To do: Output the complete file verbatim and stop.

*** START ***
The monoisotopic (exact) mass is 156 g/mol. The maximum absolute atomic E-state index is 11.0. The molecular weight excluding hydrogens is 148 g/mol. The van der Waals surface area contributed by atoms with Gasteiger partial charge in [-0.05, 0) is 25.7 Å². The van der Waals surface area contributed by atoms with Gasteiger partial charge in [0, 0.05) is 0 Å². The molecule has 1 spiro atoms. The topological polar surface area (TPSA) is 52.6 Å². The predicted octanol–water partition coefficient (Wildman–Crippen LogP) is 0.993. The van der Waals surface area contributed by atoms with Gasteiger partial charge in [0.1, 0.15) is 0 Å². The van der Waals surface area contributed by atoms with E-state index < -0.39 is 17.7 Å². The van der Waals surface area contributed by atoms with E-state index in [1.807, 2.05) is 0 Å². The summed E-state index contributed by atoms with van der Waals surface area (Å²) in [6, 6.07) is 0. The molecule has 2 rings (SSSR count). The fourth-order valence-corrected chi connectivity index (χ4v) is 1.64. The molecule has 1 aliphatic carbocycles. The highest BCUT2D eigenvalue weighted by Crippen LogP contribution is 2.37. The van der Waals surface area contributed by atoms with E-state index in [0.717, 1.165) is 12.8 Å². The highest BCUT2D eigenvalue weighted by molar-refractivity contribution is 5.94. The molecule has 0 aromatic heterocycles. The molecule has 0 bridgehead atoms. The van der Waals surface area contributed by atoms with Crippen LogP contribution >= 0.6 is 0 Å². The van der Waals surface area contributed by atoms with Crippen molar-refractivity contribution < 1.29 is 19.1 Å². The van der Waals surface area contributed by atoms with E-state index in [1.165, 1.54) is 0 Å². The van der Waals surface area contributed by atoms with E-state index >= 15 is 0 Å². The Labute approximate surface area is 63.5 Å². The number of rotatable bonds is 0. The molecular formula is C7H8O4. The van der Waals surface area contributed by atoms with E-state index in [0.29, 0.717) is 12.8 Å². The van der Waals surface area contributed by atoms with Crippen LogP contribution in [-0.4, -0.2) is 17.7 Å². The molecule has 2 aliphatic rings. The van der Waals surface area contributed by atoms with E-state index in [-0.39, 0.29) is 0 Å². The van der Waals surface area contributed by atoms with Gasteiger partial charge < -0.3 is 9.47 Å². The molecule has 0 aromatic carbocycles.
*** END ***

The monoisotopic (exact) mass is 156 g/mol. The maximum absolute atomic E-state index is 11.0. The molecular weight excluding hydrogens is 148 g/mol. The van der Waals surface area contributed by atoms with Gasteiger partial charge in [-0.05, 0) is 25.7 Å². The van der Waals surface area contributed by atoms with Gasteiger partial charge in [0, 0.05) is 0 Å². The molecule has 1 spiro atoms. The topological polar surface area (TPSA) is 52.6 Å². The predicted octanol–water partition coefficient (Wildman–Crippen LogP) is 0.993. The van der Waals surface area contributed by atoms with Gasteiger partial charge in [0.1, 0.15) is 0 Å². The van der Waals surface area contributed by atoms with E-state index < -0.39 is 17.7 Å². The van der Waals surface area contributed by atoms with E-state index in [1.807, 2.05) is 0 Å². The summed E-state index contributed by atoms with van der Waals surface area (Å²) in [6, 6.07) is 0. The molecule has 2 rings (SSSR count). The fourth-order valence-corrected chi connectivity index (χ4v) is 1.64. The molecule has 1 aliphatic carbocycles. The highest BCUT2D eigenvalue weighted by Crippen LogP contribution is 2.37. The van der Waals surface area contributed by atoms with E-state index in [0.717, 1.165) is 12.8 Å². The highest BCUT2D eigenvalue weighted by molar-refractivity contribution is 5.94. The molecule has 0 aromatic heterocycles. The molecule has 0 bridgehead atoms. The van der Waals surface area contributed by atoms with Crippen LogP contribution >= 0.6 is 0 Å². The van der Waals surface area contributed by atoms with Crippen molar-refractivity contribution < 1.29 is 19.1 Å². The van der Waals surface area contributed by atoms with E-state index in [1.165, 1.54) is 0 Å². The van der Waals surface area contributed by atoms with E-state index >= 15 is 0 Å². The Labute approximate surface area is 63.5 Å². The number of rotatable bonds is 0. The molecular formula is C7H8O4. The van der Waals surface area contributed by atoms with E-state index in [0.29, 0.717) is 12.8 Å². The van der Waals surface area contributed by atoms with Crippen LogP contribution in [-0.4, -0.2) is 17.7 Å². The molecule has 2 aliphatic rings. The van der Waals surface area contributed by atoms with E-state index in [-0.39, 0.29) is 0 Å². The van der Waals surface area contributed by atoms with Gasteiger partial charge < -0.3 is 9.47 Å². The molecule has 0 aromatic carbocycles.